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ABOUT THE WHITE HOUSE * FIRST LADIES



OUR FIRST LADIES:
18th Century
about_first_ladies_marthawashington Martha Washington
about_first_ladies_abigailadams Abigail Adams

19th Century
about_first_ladies_marthajefferson Martha Jefferson
about_first_ladies_dolleymadison Dolley Madison
about_first_ladies_elizabethmonroe Elizabeth Monroe
about_first_ladies_louisaadams Louisa Adams
about_first_ladies_racheljackson Rachel Jackson
about_first_ladies_hannahvanburen Hannah Van Buren
about_first_ladies_annaharrison Anna Harrison
about_first_ladies_letitiatyler Letitia Tyler
about_first_ladies_juliatyler Julia Tyler
about_first_ladies_sarahpolk Sarah Polk
about_first_ladies_margarettaylor Margaret Taylor
about_first_ladies_abigailfillmore Abigail Fillmore
about_first_ladies_janepierce Jane Pierce
about_first_ladies_harrietlane Harriet Lane
about_first_ladies_marylincoln Mary Lincoln
about_first_ladies_elizajohnson Eliza Johnson
about_first_ladies_juliagrant Julia Grant
about_first_ladies_lucyhayes Lucy Hayes
about_first_ladies_lucretiagarfield Lucretia Garfield
about_first_ladies_ellenarthur Ellen Arthur
about_first_ladies_francescleveland Frances Cleveland
about_first_ladies_carolineharrison Caroline Harrison
about_first_ladies_francescleveland Frances Cleveland
about_first_ladies_idamckinley Ida McKinley


20th Century
about_first_ladies_edithroosevelt Edith Roosevelt
about_first_ladies_helentaft Helen Taft
about_first_ladies_ellenwilson Ellen Wilson
about_first_ladies_edithwilson Edith Wilson
about_first_ladies_florenceharding Florence Harding
about_first_ladies_gracecoolidge Grace Coolidge
about_first_ladies_louhoover Lou Hoover
about_first_ladies_eleanorroosevelt Eleanor Roosevelt
about_first_ladies_besstruman Elizabeth Truman
about_first_ladies_mamieeisenhower Mamie Eisenhower
about_first_ladies_jacquelinekennedy Jacqueline Kennedy
about_first_ladies_ladybirdjohnson Claudia Johnson
about_first_ladies_patnixon Patricia Nixon
about_first_ladies_bettyford Elizabeth Ford
about_first_ladies_rosalynncarter Rosalynn Carter
about_first_ladies_nancyreagan Nancy Reagan
about_first_ladies_barbarabush Barbara Bush
about_first_ladies_hillaryclinton Hillary Clinton

21st Century
about_first_ladies_laurabush Laura Bush
administration_michelle_obama Michelle Obama



CAROLINE LAVINIA SCOTT HARRISON
b.1832 -- d.1892

The centennial of President Washington's inauguration heightened the nation's interest in its heroic past, and in 1890 Caroline Scott Harrison lent her prestige as First Lady to the founding of the National Society of the Daughters of the American Revolution. She served as its first President General. She took a special interest in the history of the White House, and the mature dignity with which she carried out her duties may overshadow the fun-loving nature that had charmed "Ben" Harrison when they met as teenagers.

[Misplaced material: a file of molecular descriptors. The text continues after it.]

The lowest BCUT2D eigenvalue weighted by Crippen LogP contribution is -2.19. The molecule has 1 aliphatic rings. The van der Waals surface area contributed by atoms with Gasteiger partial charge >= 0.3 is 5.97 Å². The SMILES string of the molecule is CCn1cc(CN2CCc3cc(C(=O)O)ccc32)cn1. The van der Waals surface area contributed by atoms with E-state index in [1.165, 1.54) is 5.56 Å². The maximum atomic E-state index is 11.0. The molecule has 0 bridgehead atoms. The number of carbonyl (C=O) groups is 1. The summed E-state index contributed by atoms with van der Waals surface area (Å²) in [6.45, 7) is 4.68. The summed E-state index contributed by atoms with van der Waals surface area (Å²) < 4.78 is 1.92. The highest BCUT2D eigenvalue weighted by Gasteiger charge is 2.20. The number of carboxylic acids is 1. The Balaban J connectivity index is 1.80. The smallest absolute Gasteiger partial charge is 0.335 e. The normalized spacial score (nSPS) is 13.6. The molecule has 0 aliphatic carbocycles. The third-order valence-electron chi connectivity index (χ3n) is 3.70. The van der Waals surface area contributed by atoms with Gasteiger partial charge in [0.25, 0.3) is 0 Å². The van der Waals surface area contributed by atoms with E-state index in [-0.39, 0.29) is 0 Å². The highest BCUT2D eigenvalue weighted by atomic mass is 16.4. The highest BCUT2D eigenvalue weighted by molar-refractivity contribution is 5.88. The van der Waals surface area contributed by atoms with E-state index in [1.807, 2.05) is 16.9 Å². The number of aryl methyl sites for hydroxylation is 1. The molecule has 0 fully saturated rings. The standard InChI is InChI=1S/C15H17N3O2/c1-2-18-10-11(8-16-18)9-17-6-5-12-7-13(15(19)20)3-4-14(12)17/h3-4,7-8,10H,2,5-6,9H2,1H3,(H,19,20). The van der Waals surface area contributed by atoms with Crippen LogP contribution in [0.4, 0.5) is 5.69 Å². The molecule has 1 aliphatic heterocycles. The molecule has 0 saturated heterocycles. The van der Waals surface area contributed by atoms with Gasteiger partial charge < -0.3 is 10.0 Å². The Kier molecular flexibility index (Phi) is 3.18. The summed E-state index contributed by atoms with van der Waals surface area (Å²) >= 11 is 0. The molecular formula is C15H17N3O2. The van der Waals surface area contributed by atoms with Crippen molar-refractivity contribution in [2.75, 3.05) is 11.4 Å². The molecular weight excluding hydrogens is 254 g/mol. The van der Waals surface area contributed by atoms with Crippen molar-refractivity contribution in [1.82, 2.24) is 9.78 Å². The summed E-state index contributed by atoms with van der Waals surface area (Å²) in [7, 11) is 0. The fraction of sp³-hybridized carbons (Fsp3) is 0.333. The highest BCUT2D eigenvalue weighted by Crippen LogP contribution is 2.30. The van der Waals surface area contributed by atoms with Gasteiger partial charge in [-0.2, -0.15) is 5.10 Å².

Born at Oxford, Ohio, in 1832, "Carrie" was the second daughter of Mary Potts Neal and the Reverend Dr. John W. Scott, a Presbyterian minister and founder of the Oxford Female Institute. As her father's pupil--brown-haired, petite, witty--she infatuated the reserved young Ben, then an honor student at Miami University; they were engaged before his graduation and married in 1853.

After early years of struggle while he established a law practice in Indianapolis, they enjoyed a happy family life interrupted only by the Civil War. Then, while General Harrison became a man of note in his profession, his wife cared for their son and daughter, gave active service to the First Presbyterian Church and to an orphans' home, and extended cordial hospitality to her many friends. Church views to the contrary, she saw no harm in private dancing lessons for her daughter--she liked dancing herself. Blessed with considerable artistic talent, she was an accomplished pianist; she especially enjoyed painting for recreation.

Illness repeatedly kept her away from Washington's winter social season during her husband's term in the Senate, 1881-1887, and she welcomed their return to private life; but she moved with poise to the White House in 1889 to continue the gracious way of life she had always created in her own home.

During the administration the Harrisons' daughter, Mary Harrison McKee, her two children, and other relatives lived at the White House. The First Lady tried in vain to have the overcrowded mansion enlarged but managed to assure an extensive renovation with up-to-date improvements. She established the collection of china associated with White House history. She worked for local charities as well. With other ladies of progressive views, she helped raise funds for the Johns Hopkins University medical school on condition that it admit women. She gave elegant receptions and dinners. In the winter of 1891-1892, however, she had to battle illness as she tried to fulfill her social obligations. She died of tuberculosis at the White House in October 1892, and after services in the East Room was buried from her own church in Indianapolis.

When official mourning ended, Mrs. McKee acted as hostess for her father in the last months of his term. (In 1896 he married his first wife's widowed niece and former secretary, Mary Scott Lord Dimmick; she survived him by nearly 47 years, dying in January 1948.)


Click about_presidents_benjaminharrison here to read the biography of President Benjamin Harrison.

MD5: 9024e1324d178cc19e991135d08107f3
Original URL: http://whitehouse.gov/about/first_ladies/carolineharrison/

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